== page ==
Creditors of Energy Future Got the Green Light to Vote on Bankruptcy Exit Plan

by San Antonio Attorney

Creditors of Energy Future have been authorized by a bankruptcy judge to start voting on the company’s exit plan after it suddenly reversed on a pact with senior lenders.

Before the end of 2016, the company broke off from a peace agreement with its high-ranking lenders and makes a new arrangement with junior bondholders GSO Capital Partners LP, York Capital Management Global Advisors LLC, Angelo Gordon & Co.  and Avenue Capital Management and

The latest deal is intended to guarantee Energy Future’s quick exit from bankruptcy.  But it infuriated in senior lenders that had anticipated getting almost $800 million in premiums aside from full payment on their loans under a lawsuit settlement.  Instead, there will be no payment for premiums and just the balance on the loans.

Judge Christopher Sontchi ruled that the energy company had provided voting creditors sufficient facts to decide on whether to approve its Chapter 11 bankruptcy plan.  The company’s bankruptcy plan was initially a debt-for-equity trade bargain and evolved into a strategy to repay creditors from the sale of its stake in Oncor, which is an electric distribution and transmission business.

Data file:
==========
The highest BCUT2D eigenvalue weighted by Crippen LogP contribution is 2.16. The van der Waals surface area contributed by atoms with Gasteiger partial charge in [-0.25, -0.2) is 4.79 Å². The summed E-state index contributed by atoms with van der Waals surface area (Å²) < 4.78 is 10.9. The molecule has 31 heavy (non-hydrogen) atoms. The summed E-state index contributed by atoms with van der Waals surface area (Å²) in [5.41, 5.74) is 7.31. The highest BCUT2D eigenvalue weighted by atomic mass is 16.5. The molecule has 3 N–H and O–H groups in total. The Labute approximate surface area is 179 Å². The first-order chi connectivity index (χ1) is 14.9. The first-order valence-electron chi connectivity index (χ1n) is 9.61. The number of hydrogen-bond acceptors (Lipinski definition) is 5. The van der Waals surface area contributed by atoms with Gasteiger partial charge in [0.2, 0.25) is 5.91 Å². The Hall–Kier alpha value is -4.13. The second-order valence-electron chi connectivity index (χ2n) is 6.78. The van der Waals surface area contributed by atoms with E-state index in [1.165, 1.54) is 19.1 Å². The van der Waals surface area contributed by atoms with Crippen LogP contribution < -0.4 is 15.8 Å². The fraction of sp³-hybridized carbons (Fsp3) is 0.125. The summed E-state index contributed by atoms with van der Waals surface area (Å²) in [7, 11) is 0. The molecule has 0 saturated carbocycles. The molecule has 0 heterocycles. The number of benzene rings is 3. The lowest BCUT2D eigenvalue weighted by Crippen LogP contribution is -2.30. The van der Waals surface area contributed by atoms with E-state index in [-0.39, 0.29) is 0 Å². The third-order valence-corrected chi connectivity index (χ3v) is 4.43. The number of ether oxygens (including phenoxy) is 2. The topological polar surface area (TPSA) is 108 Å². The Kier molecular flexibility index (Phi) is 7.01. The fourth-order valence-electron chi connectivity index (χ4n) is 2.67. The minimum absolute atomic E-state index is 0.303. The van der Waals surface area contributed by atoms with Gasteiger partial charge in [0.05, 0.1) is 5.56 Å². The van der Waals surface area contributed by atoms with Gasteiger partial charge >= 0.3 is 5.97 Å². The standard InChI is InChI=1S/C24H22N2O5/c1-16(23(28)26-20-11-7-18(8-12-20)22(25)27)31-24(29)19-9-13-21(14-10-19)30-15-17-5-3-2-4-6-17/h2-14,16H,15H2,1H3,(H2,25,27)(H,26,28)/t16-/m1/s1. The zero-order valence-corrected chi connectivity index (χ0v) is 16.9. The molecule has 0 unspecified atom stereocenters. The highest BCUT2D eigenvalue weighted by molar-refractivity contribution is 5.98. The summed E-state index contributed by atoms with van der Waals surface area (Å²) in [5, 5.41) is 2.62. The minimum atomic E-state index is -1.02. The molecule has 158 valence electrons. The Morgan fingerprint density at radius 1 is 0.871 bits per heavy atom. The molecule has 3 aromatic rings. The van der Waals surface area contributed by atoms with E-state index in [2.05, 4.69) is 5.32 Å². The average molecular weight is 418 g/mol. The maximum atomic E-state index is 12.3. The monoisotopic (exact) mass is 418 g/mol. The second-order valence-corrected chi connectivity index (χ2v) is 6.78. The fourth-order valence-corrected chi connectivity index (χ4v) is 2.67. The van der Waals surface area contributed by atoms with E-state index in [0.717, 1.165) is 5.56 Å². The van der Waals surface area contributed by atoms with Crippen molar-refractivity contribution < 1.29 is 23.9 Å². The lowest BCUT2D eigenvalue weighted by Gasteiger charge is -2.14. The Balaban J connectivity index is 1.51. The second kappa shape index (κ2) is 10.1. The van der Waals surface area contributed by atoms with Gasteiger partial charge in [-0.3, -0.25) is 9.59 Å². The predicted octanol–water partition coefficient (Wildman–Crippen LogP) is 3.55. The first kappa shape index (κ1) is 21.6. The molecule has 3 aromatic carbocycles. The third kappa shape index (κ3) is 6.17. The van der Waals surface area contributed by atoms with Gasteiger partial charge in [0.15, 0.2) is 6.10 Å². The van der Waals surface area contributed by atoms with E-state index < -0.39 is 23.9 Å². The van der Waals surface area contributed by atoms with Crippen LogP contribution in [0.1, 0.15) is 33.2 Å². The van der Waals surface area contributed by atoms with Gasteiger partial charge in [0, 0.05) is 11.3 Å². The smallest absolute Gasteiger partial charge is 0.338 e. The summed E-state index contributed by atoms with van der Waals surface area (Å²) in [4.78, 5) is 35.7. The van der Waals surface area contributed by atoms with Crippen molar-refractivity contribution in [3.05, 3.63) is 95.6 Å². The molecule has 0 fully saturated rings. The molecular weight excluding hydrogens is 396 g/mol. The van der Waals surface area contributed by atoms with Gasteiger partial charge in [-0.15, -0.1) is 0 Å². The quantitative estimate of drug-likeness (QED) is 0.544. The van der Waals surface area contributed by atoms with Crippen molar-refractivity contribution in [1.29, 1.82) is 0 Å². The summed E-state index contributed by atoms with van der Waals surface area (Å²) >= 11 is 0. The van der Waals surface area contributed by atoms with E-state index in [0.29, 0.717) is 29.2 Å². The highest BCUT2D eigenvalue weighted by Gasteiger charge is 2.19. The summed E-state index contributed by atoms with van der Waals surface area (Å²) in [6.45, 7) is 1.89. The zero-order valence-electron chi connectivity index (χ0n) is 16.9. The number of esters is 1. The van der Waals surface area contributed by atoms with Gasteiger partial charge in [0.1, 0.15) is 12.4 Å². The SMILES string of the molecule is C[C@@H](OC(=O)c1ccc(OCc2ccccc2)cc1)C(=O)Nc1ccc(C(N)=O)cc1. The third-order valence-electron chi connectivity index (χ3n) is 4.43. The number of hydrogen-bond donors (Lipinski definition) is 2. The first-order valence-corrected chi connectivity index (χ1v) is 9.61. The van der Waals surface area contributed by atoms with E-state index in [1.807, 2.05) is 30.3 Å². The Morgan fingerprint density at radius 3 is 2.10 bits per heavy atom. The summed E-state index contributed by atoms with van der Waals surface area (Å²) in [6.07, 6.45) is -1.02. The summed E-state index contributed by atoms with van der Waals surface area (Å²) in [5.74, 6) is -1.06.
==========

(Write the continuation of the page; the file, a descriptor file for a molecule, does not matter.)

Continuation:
After the voting, Energy Future is going to go back to the bankruptcy court to ask for a confirmation.  Oncor’s buyer, Florida-based NextEra Energy Inc., can withdraw if Energy Future doesn’t get court confirmation on or before Feb.  22.

The Chapter 11 plan includes allocating money from the Oncor sale to repay the senior lenders in case they eventually succeed in the make-whole lawsuit.  Philip Anker, a senior lender lawyer, said the Energy Future’s proposal is going to be disputed at confirmation because the cash being allocated is insufficient.   Just like in the case of Nortel, a relentless make-whole litigation is costly and usually takes a long time, Anker said.

Senior lenders wants only full payment without other conditions, Anker added.

Energy Future filed for Chapter 11 bankruptcy in April 2014, claiming $42 billion in liabilities.


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